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Candida albicans exhibits distinct cytoprotective responses to anti-fungal drugs that facilitate the evolution of drug resistance

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Candida albicans exhibits distinct cytoprotective responses to anti-fungal drugs that facilitate the evolution of drug resistance

Massahi, Samira (2020) Candida albicans exhibits distinct cytoprotective responses to anti-fungal drugs that facilitate the evolution of drug resistance. Masters thesis, Concordia University.

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Abstract

Candida albicans is both a human commensal and opportunistic pathogen. Nosocomial infections due to pathogenic C. albicans are the fourth l argest i n North America and carry significant socioeconomic burden. Systemic Candida i nfections of i mmune-compromised individuals are frequently l ethal even when treated optimally. Drug resistance i s sometimes due to the pre-existence of genetic polymorphisms that bypass the mode of action of the drug. In other cases, resistance i s acquired via the evolution of genetic polymorphisms. There is evidence that C. albicans possesses a drug tolerance response which “buys time” for individuals to gain such beneficial mutations. Our goal i s to characterize this poorly understood epigenetic cytoprotective program at the single cell molecular level. Our hypothesis i s that i ndividuals will respond differently to drug exposure. Some will not mount a sufficient epigenetic response and die, while others will survive using different pathways. We modified a single cell platform for the fungal setting and used it to transcriptionally profile thousands of treated and untreated cells at early (tolerance) and late (resistance) timepoints. Untreated populations exhibit multivariate epigenetic responses with individuals partitioning into distinct subpopulations, each with a unique survival strategy involving efflux pumps, chaperones, transport mechanisms, and cell wall maintenance. Cell imaging will be used to validate these observations. Whole genome DNA-sequencing will be used to determine i f there i s i ncreased i nstability during the tolerance phase. Targeting the tolerance response concomitantly with standard therapies could represent an efficient approach to ablating clinical persistence.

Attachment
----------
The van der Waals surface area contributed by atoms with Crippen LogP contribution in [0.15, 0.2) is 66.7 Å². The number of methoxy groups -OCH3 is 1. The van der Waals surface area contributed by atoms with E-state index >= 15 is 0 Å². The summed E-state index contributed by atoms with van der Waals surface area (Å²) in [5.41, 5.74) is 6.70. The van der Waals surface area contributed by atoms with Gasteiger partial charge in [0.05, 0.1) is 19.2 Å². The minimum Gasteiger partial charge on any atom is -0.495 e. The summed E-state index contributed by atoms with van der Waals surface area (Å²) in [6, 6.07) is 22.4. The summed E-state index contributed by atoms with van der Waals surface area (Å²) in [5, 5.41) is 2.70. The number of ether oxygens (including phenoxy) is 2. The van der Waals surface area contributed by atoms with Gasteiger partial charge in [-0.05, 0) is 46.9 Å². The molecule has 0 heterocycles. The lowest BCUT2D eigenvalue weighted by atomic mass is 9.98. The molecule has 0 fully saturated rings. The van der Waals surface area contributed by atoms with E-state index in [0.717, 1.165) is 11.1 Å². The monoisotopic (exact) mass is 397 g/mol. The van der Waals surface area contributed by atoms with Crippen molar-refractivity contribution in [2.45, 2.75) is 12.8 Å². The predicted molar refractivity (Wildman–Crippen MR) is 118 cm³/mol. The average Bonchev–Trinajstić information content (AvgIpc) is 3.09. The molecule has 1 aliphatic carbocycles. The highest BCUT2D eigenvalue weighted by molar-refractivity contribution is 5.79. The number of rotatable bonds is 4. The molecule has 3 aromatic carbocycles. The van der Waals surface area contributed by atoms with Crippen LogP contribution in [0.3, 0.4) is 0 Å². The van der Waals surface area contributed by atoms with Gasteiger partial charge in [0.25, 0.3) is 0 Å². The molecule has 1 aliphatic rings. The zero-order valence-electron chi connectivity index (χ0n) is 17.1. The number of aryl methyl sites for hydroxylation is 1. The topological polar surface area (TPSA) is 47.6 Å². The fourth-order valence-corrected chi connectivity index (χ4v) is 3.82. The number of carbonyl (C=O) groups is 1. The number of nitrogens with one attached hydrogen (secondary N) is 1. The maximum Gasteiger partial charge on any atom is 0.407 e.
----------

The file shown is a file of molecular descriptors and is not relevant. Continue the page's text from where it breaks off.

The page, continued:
Divisions:Concordia University > Faculty of Arts and Science > Biology
Item Type:Thesis (Masters)
Authors:Massahi, Samira
Institution:Concordia University
Degree Name:M. Sc.
Program:Biology
Date:17 April 2020
Thesis Supervisor(s):Hallett, Michael
ID Code:986797
Deposited By: Samira Massahi
Deposited On:25 Nov 2020 15:51
Last Modified:25 Nov 2020 15:51
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